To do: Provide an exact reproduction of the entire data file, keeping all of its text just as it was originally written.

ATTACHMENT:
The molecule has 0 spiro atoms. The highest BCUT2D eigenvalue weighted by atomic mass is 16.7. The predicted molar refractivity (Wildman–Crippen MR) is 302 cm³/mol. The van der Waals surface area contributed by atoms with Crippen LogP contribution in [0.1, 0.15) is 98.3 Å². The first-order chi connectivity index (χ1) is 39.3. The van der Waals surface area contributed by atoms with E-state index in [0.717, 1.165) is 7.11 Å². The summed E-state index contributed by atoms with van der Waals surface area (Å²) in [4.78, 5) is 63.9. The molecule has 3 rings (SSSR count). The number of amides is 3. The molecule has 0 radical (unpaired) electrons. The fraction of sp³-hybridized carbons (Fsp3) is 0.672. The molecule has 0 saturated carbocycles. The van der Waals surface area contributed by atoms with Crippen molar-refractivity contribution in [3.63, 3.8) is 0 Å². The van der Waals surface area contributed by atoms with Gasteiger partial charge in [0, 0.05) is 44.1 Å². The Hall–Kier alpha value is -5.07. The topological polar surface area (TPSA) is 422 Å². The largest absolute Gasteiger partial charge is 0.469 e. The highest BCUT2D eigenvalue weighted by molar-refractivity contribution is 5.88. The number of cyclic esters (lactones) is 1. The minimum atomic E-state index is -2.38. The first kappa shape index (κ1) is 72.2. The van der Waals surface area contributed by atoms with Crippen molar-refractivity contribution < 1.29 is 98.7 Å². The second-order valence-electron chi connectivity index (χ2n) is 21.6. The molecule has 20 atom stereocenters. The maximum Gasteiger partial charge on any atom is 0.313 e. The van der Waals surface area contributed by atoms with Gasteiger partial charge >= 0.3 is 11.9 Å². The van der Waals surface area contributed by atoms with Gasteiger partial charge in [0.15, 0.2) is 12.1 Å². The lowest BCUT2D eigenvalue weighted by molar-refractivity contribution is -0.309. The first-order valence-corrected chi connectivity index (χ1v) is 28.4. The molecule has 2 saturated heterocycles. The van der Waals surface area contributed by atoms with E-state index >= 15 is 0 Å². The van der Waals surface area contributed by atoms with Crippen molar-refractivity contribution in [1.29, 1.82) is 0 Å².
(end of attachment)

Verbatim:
The molecule has 0 spiro atoms. The highest BCUT2D eigenvalue weighted by atomic mass is 16.7. The predicted molar refractivity (Wildman–Crippen MR) is 302 cm³/mol. The van der Waals surface area contributed by atoms with Crippen LogP contribution in [0.1, 0.15) is 98.3 Å². The first-order chi connectivity index (χ1) is 39.3. The van der Waals surface area contributed by atoms with E-state index in [0.717, 1.165) is 7.11 Å². The summed E-state index contributed by atoms with van der Waals surface area (Å²) in [4.78, 5) is 63.9. The molecule has 3 rings (SSSR count). The number of amides is 3. The molecule has 0 radical (unpaired) electrons. The fraction of sp³-hybridized carbons (Fsp3) is 0.672. The molecule has 0 saturated carbocycles. The van der Waals surface area contributed by atoms with Crippen molar-refractivity contribution in [3.63, 3.8) is 0 Å². The van der Waals surface area contributed by atoms with Gasteiger partial charge in [0, 0.05) is 44.1 Å². The Hall–Kier alpha value is -5.07. The topological polar surface area (TPSA) is 422 Å². The largest absolute Gasteiger partial charge is 0.469 e. The highest BCUT2D eigenvalue weighted by molar-refractivity contribution is 5.88. The number of cyclic esters (lactones) is 1. The minimum atomic E-state index is -2.38. The first kappa shape index (κ1) is 72.2. The van der Waals surface area contributed by atoms with Crippen molar-refractivity contribution < 1.29 is 98.7 Å². The second-order valence-electron chi connectivity index (χ2n) is 21.6. The molecule has 20 atom stereocenters. The maximum Gasteiger partial charge on any atom is 0.313 e. The van der Waals surface area contributed by atoms with Gasteiger partial charge >= 0.3 is 11.9 Å². The van der Waals surface area contributed by atoms with Gasteiger partial charge in [0.15, 0.2) is 12.1 Å². The lowest BCUT2D eigenvalue weighted by molar-refractivity contribution is -0.309. The first-order valence-corrected chi connectivity index (χ1v) is 28.4. The molecule has 2 saturated heterocycles. The van der Waals surface area contributed by atoms with E-state index >= 15 is 0 Å². The van der Waals surface area contributed by atoms with Crippen molar-refractivity contribution in [1.29, 1.82) is 0 Å².